This is looking up from under the car, next to the lower radiator support.
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The air injection system adds a controlled amount of air to the exhaust gases aiding oxidation of hydrocarbons and carbon monoxide in the exhaust stream. The system does not interfere with the ability of the EGR system (if used) to control nitrous oxide (NOx) emissions. Turns on only during a cold start.
Air is drawn into the pump through a rubber tube that is connected to the Mass Air Flow Sensor (MAF) and filter assembly. Airflow is measured by the MAF sensor. A voltage will be produced via the MAF sensor when air is passed through. This voltage correlates to airflow. The amount of voltage (airflow) will determine the amount of fuel that will be added to achieve the goal air/fuel ratio.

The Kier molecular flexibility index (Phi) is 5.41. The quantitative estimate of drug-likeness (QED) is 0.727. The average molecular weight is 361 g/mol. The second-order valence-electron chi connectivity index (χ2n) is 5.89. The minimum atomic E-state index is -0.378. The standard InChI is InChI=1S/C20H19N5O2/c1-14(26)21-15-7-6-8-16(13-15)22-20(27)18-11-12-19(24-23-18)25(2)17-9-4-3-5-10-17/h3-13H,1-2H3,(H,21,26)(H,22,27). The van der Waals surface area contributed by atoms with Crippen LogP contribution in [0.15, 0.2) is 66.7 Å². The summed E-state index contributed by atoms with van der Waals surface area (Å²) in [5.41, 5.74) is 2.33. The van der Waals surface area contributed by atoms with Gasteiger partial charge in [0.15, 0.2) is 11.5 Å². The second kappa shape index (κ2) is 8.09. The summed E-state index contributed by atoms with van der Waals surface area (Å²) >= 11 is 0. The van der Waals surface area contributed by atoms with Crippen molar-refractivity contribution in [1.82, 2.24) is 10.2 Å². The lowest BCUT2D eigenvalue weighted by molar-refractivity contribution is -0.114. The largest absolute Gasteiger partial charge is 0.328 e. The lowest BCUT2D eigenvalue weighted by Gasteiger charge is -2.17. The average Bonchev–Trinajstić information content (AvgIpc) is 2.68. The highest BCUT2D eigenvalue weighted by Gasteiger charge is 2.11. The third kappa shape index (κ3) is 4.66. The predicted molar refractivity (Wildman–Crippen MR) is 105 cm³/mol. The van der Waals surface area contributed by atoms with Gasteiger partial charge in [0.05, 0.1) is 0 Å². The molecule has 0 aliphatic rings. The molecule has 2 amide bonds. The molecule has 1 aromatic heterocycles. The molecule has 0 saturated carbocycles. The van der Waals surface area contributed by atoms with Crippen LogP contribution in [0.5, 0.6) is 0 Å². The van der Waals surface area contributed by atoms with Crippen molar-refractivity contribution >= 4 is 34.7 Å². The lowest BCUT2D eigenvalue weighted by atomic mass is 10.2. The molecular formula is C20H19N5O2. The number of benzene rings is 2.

Air is then compressed by the air injector pump. It is expelled from the pump and routed into a rubber tube where it reaches the air pressure relief valve. Pressure relief holes in the relief valve will prevent excess downstream pressure. If excess downstream pressure occurs at the relief valve, it will be vented into the atmosphere.
Air is then routed through a tube, through the one-way check valves and injected into the catalytic convertors (referred to as downstream).
The one-way check valves protect the hoses, air pump and injection tubes from hot exhaust gases backing up into the system. Air is allowed to flow through these valves in one direction only (towards the catalytic convertors).
Downstream air flow assists the oxidation process in the catalyst, but does not interfere with EGR operation (if EGR system is used).